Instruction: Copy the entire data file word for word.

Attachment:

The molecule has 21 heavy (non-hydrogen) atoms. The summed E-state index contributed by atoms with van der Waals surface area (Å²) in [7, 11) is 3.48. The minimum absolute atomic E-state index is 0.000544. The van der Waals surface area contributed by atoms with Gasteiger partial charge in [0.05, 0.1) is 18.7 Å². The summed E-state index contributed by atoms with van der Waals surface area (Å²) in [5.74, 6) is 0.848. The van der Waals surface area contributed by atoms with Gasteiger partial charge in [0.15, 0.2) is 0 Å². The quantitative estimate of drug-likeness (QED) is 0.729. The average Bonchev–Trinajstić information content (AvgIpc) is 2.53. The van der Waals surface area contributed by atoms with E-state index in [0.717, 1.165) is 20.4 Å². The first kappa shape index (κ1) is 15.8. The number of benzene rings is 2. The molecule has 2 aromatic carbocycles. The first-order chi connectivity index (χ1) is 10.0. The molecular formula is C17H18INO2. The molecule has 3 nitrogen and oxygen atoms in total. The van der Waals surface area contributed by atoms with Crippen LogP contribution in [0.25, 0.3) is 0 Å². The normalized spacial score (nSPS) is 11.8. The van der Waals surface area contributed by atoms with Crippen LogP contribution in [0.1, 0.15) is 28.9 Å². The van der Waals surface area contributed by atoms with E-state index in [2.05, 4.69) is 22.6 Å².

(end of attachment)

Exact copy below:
The molecule has 21 heavy (non-hydrogen) atoms. The summed E-state index contributed by atoms with van der Waals surface area (Å²) in [7, 11) is 3.48. The minimum absolute atomic E-state index is 0.000544. The van der Waals surface area contributed by atoms with Gasteiger partial charge in [0.05, 0.1) is 18.7 Å². The summed E-state index contributed by atoms with van der Waals surface area (Å²) in [5.74, 6) is 0.848. The van der Waals surface area contributed by atoms with Gasteiger partial charge in [0.15, 0.2) is 0 Å². The quantitative estimate of drug-likeness (QED) is 0.729. The average Bonchev–Trinajstić information content (AvgIpc) is 2.53. The van der Waals surface area contributed by atoms with E-state index in [0.717, 1.165) is 20.4 Å². The first kappa shape index (κ1) is 15.8. The number of benzene rings is 2. The molecule has 2 aromatic carbocycles. The first-order chi connectivity index (χ1) is 10.0. The molecular formula is C17H18INO2. The molecule has 3 nitrogen and oxygen atoms in total. The van der Waals surface area contributed by atoms with Crippen LogP contribution in [0.25, 0.3) is 0 Å². The normalized spacial score (nSPS) is 11.8. The van der Waals surface area contributed by atoms with Crippen LogP contribution in [0.1, 0.15) is 28.9 Å². The van der Waals surface area contributed by atoms with E-state index in [2.05, 4.69) is 22.6 Å².